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Strange Isle of Voices! must we ask in vain,
In vain beseech and win no answering word,
Save mocking echoes of our lonely pain
From lonely hill and bird?

Island beneath whose unrelenting coast,
As though it never in the sun had been,

The whole world's treasure lieth sunk and lost,
Unsunned, unseen.

For, either sunk beyond the diver's skill,

There, fathoms deep, our gold is all arust,
Or in that island it is hoarded still.
Yea, some have said, within thy dreadful wall
There is a folk that know not death at all,
The loved we lost, the lost we love, are there.
Will no kind voice make answer to our cry,
Give to our aching hearts some little trust,
Show how 'tis good to live, but best to die?
Some voice that knows

Whither the dead man goes:

We hear his music from the other side,

Maybe a little tapping on the door,

A something called, a something sighed—
No more.

O for some voice to valiantly declare
The best news true!

Then, Happy Island of the Happy Dead,

How gladly would we spread
Impatient sail for you.

Richard Le Gallienne.



Mysticas adsueta sonare voces insula, an vana prece te rogamus ? sola nos solos fulicae et iugorum ludit imago,

mergitur saevam prope cuius oram maximi thesaurus opertus orbis, ceu prius nunquam nituisset almi luce diei?

forsan exedit situs in barathro, quo maris scrutator adire nescit, forsan et nostram vel adhuc recondit insula gazam.

prisca (sic narrant) ibi gens superstes, quos amor raptos memorat fovetque, fertur horrendum superasse limen funeris expers.

nulla vox responsa dabit querenti et
cordis angorem minuens docebit,
vita sit quamvis pretiosa, quantum
praestet obire ?

ede quo ducat via mortuorum; longius fractum melos auguramur; ianuam pulsat digitus, monemur voce gementis.

summa quis demum bona prodet audax nuntius? sic te studio petendi vela solvamus cupidi, beatorum

insula felix!


Should fickle hands in far-off days
No longer stroke thy hair

And lips that once were proud to praise
Forget to call thee fair,

Sigh but my name, and though I be
Mute in the church-yard mould,
I will arise and come to thee
And worship as of old.

And should I meet the wrinkled brow
Or find the silvered tress,

What wer't to me? it would be thou,
I could not love thee less.

'Gainst love time wages bootless strife,
What now is, would be then ;
The cry that brought me back to life
Would make thee young again.

A. Austin.


The carven pillars of the trees,
The flowered mosaic of the grass,
The green transparent traceries
Of leaf on leaf that lightly lies,

And lightly moves, when breezes pass.
The anthem of the waterfall,

My chorister the black-bird's lay;
And mingling with, suffusing all,
Borne by the wind, and still let fall,
The incense of the new-made hay.
This is my Church, my altar here,
Here Earth, the kindly mother kneels,
Her mighty hands outspread in prayer,
While o'er her brows the sunny air
A south wind full of blessings steals
She wraps me in her mantle fold;
I kneel and pray beside her knee,
As children do whom mothers hold,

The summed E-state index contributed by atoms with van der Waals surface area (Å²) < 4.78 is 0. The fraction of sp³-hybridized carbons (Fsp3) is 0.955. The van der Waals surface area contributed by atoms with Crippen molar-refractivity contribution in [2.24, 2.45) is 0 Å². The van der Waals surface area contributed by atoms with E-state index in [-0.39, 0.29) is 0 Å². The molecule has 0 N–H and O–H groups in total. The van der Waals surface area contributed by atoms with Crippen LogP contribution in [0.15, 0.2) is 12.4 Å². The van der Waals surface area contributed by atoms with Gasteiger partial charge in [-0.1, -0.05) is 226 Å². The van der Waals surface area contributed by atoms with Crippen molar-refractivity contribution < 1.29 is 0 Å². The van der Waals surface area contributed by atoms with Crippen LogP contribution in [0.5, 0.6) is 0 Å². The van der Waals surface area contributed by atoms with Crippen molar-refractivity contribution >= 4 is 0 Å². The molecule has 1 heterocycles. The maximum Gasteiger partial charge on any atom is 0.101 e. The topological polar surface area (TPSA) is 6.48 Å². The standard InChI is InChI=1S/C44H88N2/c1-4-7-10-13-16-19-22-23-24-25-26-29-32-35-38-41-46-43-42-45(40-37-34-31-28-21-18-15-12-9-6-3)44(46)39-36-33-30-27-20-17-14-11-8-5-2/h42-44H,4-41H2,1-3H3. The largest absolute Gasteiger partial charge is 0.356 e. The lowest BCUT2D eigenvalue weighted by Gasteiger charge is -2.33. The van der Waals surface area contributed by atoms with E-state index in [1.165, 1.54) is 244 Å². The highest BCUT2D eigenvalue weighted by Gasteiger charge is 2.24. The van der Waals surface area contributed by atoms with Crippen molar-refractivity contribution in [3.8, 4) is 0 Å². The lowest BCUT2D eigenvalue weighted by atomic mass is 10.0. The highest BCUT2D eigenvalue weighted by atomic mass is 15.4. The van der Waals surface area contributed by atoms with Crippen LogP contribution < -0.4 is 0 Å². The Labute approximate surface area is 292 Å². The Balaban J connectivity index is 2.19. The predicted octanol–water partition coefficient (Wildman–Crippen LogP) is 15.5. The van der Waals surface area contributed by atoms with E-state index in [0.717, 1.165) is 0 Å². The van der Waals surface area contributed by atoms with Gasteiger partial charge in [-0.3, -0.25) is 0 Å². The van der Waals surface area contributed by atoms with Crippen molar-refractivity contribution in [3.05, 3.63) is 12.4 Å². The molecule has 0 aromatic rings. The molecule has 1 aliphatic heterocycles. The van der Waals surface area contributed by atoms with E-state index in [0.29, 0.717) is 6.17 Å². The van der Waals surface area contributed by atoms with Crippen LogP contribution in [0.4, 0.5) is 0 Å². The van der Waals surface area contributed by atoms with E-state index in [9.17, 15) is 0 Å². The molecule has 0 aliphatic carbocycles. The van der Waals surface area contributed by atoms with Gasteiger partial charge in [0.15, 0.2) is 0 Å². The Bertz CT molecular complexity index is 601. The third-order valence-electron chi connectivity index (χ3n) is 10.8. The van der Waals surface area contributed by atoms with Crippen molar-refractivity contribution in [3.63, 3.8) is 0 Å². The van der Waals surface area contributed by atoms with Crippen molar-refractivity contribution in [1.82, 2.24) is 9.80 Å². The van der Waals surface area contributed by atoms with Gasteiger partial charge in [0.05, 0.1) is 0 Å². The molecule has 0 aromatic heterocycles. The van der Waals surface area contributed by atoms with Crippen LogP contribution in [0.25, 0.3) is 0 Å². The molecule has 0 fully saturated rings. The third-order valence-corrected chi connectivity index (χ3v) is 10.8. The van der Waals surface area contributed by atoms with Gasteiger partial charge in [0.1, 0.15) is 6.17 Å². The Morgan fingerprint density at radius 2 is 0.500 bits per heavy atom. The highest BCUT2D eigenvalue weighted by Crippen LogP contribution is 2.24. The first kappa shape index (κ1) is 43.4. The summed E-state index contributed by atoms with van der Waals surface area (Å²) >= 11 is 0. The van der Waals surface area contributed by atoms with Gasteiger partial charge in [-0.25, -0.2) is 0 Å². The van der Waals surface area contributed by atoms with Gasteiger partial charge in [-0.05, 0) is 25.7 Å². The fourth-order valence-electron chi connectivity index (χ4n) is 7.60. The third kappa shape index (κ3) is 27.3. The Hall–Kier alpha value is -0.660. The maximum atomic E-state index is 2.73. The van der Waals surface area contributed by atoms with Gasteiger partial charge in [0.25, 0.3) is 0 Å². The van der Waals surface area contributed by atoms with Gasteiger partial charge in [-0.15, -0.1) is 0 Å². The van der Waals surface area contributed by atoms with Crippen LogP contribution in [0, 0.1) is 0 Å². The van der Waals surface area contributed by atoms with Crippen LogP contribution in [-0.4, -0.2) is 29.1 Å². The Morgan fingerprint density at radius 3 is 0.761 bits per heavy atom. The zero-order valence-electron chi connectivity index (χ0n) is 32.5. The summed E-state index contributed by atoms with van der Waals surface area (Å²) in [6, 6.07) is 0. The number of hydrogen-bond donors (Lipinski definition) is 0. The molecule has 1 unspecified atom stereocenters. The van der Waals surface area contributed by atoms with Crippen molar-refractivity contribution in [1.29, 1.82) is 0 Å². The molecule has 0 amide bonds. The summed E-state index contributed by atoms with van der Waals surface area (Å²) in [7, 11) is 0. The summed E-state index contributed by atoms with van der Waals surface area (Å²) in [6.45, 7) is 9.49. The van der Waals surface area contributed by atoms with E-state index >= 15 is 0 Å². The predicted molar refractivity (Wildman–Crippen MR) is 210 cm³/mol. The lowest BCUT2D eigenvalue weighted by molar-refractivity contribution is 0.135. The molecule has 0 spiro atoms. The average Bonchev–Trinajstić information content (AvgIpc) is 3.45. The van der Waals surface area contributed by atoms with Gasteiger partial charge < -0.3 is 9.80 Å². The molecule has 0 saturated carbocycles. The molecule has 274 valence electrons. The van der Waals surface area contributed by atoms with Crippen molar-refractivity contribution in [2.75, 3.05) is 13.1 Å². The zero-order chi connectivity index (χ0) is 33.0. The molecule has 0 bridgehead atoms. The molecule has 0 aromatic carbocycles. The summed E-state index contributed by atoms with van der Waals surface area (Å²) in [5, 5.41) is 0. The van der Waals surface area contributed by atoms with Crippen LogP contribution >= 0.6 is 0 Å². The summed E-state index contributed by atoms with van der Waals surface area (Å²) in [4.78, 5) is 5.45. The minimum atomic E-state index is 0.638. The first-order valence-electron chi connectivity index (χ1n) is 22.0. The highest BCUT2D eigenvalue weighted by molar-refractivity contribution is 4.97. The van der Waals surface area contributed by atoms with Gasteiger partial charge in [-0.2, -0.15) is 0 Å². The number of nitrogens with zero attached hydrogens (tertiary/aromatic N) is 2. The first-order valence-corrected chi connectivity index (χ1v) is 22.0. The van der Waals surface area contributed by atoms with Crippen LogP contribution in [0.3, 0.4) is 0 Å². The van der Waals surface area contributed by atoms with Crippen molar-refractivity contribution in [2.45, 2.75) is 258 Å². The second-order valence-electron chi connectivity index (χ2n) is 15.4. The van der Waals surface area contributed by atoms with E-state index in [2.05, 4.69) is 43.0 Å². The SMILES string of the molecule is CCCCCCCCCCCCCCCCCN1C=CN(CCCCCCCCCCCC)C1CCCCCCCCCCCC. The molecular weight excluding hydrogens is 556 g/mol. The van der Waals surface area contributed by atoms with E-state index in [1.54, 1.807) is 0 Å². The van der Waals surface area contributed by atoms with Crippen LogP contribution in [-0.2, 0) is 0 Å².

And living air and sunlight gold,
And wood and meadow pray with me.

D. Owen.



Si tempore effluente, perfidae manus
mulcere desinant comas,

nec labra curent te vocare candidam,
quis laus erat laudi tua,
suspirio me, vel iacentem gramine,
mutum sepulcrali cie,

surgam, tuosque provolutus ad pedes
votis, ut ante, prosequar.

quod si severis aridam rugis cutem,
canamque praetendas comam,
nil me morentur ista, te visam semel
amare nesciam minus.

infestum Amori Tempus incassum furit:
quod est, in aeternum manet;
querella, vitam quae redonabat mihi,
reddat iuventam Celiae.


E. D. S.


Surgit pro sectis incaedua silva columnis,
picta pavimentum floribus herba facit.

et variant teretes folia in se texta fenestras,
quae vento leviter praetereunte tremunt.
sacra canit mihi lympha cadens: intercinit acris
vox merulae: desunt nec sua tura loco.
nam bene mista solo, Zephyroque adflata tepenti,
quae modo succidit gramina messor, olent.
hic aedes, hic ara mea est: hic Terra videtur
magna Parens flexo fundere vota genu;
hic passas, frontem placidam dum blanda serenat
aura Noti donis feta, levare manus.
mater uti puerum patulo me involvit amictu,

hanc prope summisso flector et ipse genu; spirantesque austri, sol aureus, et nemus atrum addunt se precibus ruraque laeta meis.

R 2



If she but knew that I am weeping
Still for her sake,

That love or sorrow grow with keeping
Till they must break,

My heart that breaking will adore her,
Be hers and die:

If she might hear me once implore her,
Would she not sigh?

If she but knew that it would save me
Her voice to hear,

Saying she pitied me, forgave me,
Must she forbear?

If she were told that I were dying,
Would she be dumb?

Could she content herself with sighing?
Would she not come?

A. O'Shaughnessy.



She loved the Autumn, I the Spring,
Sad all the songs she loved to sing;
And in her face was strangely set
Some great inherited regret.

Some look in all things made her sigh,
Yea! sad to her the morning sky;
"So sad! so sad its beauty seems
I hear her say it still in dreams.

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But when the day grew grey and old,
And rising stars shone strange and cold,
Then only in her face I saw
A mystic glee, a joyous awe.

Spirit of Sadness, in the spheres
Is there an end of mortal tears?
Or is there still in those great eyes
That look of lonely hills and skies?

Richard Le Gallienne.

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